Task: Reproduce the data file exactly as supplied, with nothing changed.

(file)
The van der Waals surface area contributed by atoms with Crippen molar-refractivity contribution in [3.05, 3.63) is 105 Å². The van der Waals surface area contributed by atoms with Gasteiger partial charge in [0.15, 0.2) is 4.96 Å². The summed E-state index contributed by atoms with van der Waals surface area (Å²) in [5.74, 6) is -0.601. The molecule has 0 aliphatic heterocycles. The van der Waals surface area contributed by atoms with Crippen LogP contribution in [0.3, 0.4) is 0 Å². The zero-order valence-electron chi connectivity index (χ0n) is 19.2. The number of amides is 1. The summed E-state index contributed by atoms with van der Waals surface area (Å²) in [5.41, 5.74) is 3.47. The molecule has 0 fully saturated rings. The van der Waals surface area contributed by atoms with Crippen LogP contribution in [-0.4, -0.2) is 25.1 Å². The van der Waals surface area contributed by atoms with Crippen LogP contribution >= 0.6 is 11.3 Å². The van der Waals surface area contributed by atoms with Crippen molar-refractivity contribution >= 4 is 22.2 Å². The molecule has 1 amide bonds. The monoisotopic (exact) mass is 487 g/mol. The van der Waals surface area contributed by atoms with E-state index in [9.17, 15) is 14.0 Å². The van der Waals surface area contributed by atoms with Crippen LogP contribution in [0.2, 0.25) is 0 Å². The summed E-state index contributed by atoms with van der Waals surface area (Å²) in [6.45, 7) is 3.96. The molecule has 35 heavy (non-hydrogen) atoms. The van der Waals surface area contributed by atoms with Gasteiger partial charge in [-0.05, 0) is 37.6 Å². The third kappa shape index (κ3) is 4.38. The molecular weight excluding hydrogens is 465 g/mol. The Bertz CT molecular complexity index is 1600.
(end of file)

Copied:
The van der Waals surface area contributed by atoms with Crippen molar-refractivity contribution in [3.05, 3.63) is 105 Å². The van der Waals surface area contributed by atoms with Gasteiger partial charge in [0.15, 0.2) is 4.96 Å². The summed E-state index contributed by atoms with van der Waals surface area (Å²) in [5.74, 6) is -0.601. The molecule has 0 aliphatic heterocycles. The van der Waals surface area contributed by atoms with Crippen LogP contribution in [0.3, 0.4) is 0 Å². The zero-order valence-electron chi connectivity index (χ0n) is 19.2. The number of amides is 1. The summed E-state index contributed by atoms with van der Waals surface area (Å²) in [5.41, 5.74) is 3.47. The molecule has 0 fully saturated rings. The van der Waals surface area contributed by atoms with Crippen LogP contribution in [-0.4, -0.2) is 25.1 Å². The van der Waals surface area contributed by atoms with Crippen LogP contribution >= 0.6 is 11.3 Å². The van der Waals surface area contributed by atoms with Crippen molar-refractivity contribution >= 4 is 22.2 Å². The molecule has 1 amide bonds. The monoisotopic (exact) mass is 487 g/mol. The van der Waals surface area contributed by atoms with E-state index in [9.17, 15) is 14.0 Å². The van der Waals surface area contributed by atoms with Crippen LogP contribution in [0.2, 0.25) is 0 Å². The summed E-state index contributed by atoms with van der Waals surface area (Å²) in [6.45, 7) is 3.96. The molecule has 35 heavy (non-hydrogen) atoms. The van der Waals surface area contributed by atoms with Gasteiger partial charge in [-0.05, 0) is 37.6 Å². The third kappa shape index (κ3) is 4.38. The molecular weight excluding hydrogens is 465 g/mol. The Bertz CT molecular complexity index is 1600.